A former Team New Zealand director has told the syndicate he will try to use a legal precedent that stopped the All Blacks touring apartheid South Africa in 1985 if Saudi Arabia is named as the venue of the next America's Cup.
More than seven months after Team New Zealand defended the America's Cup in Auckland in March, the syndicate is yet to name the venue for the 37th edition of the world's oldest international sporting competition.
Multiple media reports have named Jeddah, a port city on Saudi Arabia's west coast on the Red Sea as a possible venue, with some sailing figures claiming they believe it is now the favourite to be announced by Team New Zealand.
This has sparked a legal warning from a high-profile member of the Royal New Zealand Yacht Squadron (RNZYS).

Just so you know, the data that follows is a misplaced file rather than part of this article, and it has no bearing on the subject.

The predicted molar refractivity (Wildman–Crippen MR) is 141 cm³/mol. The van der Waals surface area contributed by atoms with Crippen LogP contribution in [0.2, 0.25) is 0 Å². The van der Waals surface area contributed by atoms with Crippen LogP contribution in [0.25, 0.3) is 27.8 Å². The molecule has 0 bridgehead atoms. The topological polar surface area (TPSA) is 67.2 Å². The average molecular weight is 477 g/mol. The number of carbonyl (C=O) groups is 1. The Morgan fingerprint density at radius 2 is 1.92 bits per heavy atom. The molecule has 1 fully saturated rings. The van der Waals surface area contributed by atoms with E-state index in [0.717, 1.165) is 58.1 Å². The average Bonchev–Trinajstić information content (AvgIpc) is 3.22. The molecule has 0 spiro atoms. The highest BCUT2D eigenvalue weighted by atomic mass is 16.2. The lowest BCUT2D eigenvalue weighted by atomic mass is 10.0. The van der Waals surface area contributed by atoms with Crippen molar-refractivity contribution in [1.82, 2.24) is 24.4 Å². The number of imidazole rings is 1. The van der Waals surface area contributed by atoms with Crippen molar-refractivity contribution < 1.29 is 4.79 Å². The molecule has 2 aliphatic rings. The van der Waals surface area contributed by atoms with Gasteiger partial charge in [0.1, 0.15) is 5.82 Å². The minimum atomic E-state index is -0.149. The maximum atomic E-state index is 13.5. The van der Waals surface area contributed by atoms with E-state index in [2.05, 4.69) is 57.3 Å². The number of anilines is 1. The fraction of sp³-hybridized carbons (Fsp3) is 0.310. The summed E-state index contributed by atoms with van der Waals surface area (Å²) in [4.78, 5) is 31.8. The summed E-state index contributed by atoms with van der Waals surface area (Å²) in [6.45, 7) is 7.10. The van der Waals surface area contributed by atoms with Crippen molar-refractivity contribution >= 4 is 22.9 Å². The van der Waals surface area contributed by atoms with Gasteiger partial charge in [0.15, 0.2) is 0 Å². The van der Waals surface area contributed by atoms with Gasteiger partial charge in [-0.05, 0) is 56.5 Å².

Jim Farmer, QC, who was a director of Team New Zealand from 2003 to 2013 has written to both the RNZYS general committee members and Team New Zealand's directors, seeking a direct assurance that neither would seek to hold the next defence of the cup in Saudi Arabia.
"In the event that you are not able to give that assurance and Team New Zealand does determine that Jeddah will be selected as the venue, I will personally take High Court proceedings to prevent the implementation of that decision."
Farmer, who has earlier questioned the governance and financial arrangements of Team New Zealand, has blogged about what he described as the "appalling human rights record" of Saudi Arabia, from its public executions, disregard for women's rights and the reported involvement in the execution of an award-winning Washington Post journalist, Jamal Khashoggi.